Absorber 70 has an insertion port 84 in absorber wall 86 through which body 22 is inserted so that body 22 is within spray zone 78. This manner of insertion locates sheath 20 in situ, as mentioned above. Insertion port 84 is circular and sized to conform to body 22. Flange 32 has round holes and absorber 70 has corresponding round holes at matched locations surrounding insertion port 84. These matched holes allow sheath 22 to be conventionally bolted to the exterior portion of absorber wall 86. Bolting hole 88a through the flange and matched bolting hole 88b through the absorber are representative of the matched holes.
The function of the invention is first illustrated by reference to FIG. 4. When absorber 70 is operating, SO2 laden gas enters absorber 70 by way of gas inlet 72. Gas then ascends through spray zone 78 and continues to ascend past sprayer 80. Gas then exits absorber 70 by way of gas outlet 82.
Sprayer 80 emits a spray which descends through spray zone 78 and further descends to enter tank 74 where it is contained as a bulk slurry 76. As the spray and gas pass through the spray zone 78 they chemically react to change a chemical property of the gas (SO2 removal in this case) and to change chemical properties of the spray. Sheath 20 is installed in spray zone 78 such that sheath 20 is exposed to descending spray travelling through spray zone 78. So installed, elongated sheath body 22 serves as a support member to support fill port 28 at a selected location. The location of sheath 20 in spray zone 78 allows an accurate measurement of pH in the absorber spray zone 78 prior to pH change resulting from the spray leaving the spray zone 78. This pH measurement accurately reflects the complex chemical reactions that occur in the absorber spray zone 78.
The particular location and elevation of the insertion port, into which sheath 20 is inserted into absorber 70, is selected and changed according to the particular portion of the spray zone 78 which is of interest. The elevation for placement of the sheath 20 in spray zone 78 is selected to be above bulk slurry 76 at an elevation of interest. The length of body 22 is also selected according to the particular portion of spray zone 78 which is of interest. Multiple sheaths 20, which vary in length of their body 22, may be used for measuring different horizontal depths from insertion port 84 into spray zone 78.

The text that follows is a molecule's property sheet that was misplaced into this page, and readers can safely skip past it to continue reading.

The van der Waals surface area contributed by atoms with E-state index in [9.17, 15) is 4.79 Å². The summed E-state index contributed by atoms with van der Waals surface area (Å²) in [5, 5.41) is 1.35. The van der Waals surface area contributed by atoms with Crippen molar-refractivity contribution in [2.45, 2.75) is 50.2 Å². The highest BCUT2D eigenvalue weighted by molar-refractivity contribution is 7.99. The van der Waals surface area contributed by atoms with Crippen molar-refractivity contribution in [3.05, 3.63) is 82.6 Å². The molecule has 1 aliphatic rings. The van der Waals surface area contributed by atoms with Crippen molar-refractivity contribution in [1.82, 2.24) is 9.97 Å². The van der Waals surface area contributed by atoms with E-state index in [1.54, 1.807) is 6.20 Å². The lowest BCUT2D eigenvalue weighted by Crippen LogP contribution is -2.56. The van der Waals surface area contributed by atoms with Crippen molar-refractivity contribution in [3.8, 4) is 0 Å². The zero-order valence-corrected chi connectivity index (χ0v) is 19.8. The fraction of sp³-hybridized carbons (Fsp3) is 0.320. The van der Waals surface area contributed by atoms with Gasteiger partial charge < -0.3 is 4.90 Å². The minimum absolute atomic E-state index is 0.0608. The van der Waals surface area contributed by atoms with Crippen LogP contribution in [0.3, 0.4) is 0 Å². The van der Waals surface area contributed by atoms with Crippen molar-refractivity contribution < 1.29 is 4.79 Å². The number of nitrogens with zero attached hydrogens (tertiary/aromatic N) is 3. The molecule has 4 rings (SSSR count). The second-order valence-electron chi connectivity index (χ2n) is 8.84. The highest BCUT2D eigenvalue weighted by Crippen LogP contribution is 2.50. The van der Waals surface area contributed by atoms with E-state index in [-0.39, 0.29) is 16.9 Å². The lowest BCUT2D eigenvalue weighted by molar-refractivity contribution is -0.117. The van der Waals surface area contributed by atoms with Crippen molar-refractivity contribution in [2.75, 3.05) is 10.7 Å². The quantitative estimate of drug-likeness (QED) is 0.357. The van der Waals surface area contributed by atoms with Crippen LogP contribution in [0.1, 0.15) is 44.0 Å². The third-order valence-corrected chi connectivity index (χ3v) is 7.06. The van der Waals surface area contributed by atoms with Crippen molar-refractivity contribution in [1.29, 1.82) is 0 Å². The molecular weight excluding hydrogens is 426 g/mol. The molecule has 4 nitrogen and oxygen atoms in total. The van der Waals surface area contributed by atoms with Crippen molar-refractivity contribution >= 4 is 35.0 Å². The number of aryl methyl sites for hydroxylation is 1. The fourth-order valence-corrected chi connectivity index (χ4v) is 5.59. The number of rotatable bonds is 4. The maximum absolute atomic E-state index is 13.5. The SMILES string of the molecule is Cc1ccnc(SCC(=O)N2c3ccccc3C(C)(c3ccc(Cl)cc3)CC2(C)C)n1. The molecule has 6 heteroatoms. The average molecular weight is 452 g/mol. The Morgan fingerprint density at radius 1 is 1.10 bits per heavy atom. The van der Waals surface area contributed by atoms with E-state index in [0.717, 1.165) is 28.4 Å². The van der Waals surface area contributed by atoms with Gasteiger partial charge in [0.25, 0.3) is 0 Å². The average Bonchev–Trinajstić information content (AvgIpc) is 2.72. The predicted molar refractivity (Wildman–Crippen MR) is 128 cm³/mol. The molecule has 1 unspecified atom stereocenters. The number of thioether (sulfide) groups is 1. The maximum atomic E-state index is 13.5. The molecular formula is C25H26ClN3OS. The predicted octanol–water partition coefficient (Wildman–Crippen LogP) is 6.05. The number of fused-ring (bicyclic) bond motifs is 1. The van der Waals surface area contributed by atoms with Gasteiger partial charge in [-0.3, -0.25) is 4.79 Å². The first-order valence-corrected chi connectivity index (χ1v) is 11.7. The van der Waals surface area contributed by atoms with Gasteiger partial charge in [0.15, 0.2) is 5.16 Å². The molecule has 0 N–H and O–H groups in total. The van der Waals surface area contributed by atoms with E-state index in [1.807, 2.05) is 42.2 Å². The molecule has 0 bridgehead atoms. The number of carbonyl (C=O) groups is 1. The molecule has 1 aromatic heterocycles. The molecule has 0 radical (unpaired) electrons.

Thus, by pH monitoring at various locations, elevations, and depths into the absorber, the entire absorber spray zone 78 may be characterized. Multiple sheaths 20, each having a sensor 60, may be used simultaneously for monitoring different locations within spray zone 78. These multiple sheaths 20 would have lengths that would not necessarily be uniform but which would depend upon the different particular locations of interest.
The function of the invention is next described with reference to FIG. 3. As mentioned above, sheath 20 is exposed to descending spray. Fill port 28 collects a portion of the spray as a result of gravitational forces and as a result from pressure of descending spray. Spray pressure arises from impact of spray since spray is forced through nozzles under pressure. Collected spray flows within body interior 30 as a result of gravitational forces and as a result of pressure from descending spray and collected spray accumulates as a slurry sample within body interior 30.
The majority of slurry from the slurry sample is discharged from body interior 30 by way of drain notches 42a and 42b as a result of gravitational forces and as a result of spray pressure. Gravitational forces and spray pressure also cause drain holes 40a and 40b to discharge slurry and keep body interior 30 free of solids deposits. Discharged slurry exits sheath 20 and drops to enter bulk slurry 76 for further use in absorber 70 by recycling. It can be observed that elevation of sheath 20 above bulk slurry 76 prevents slurry from the bulk from entering into the slurry sample.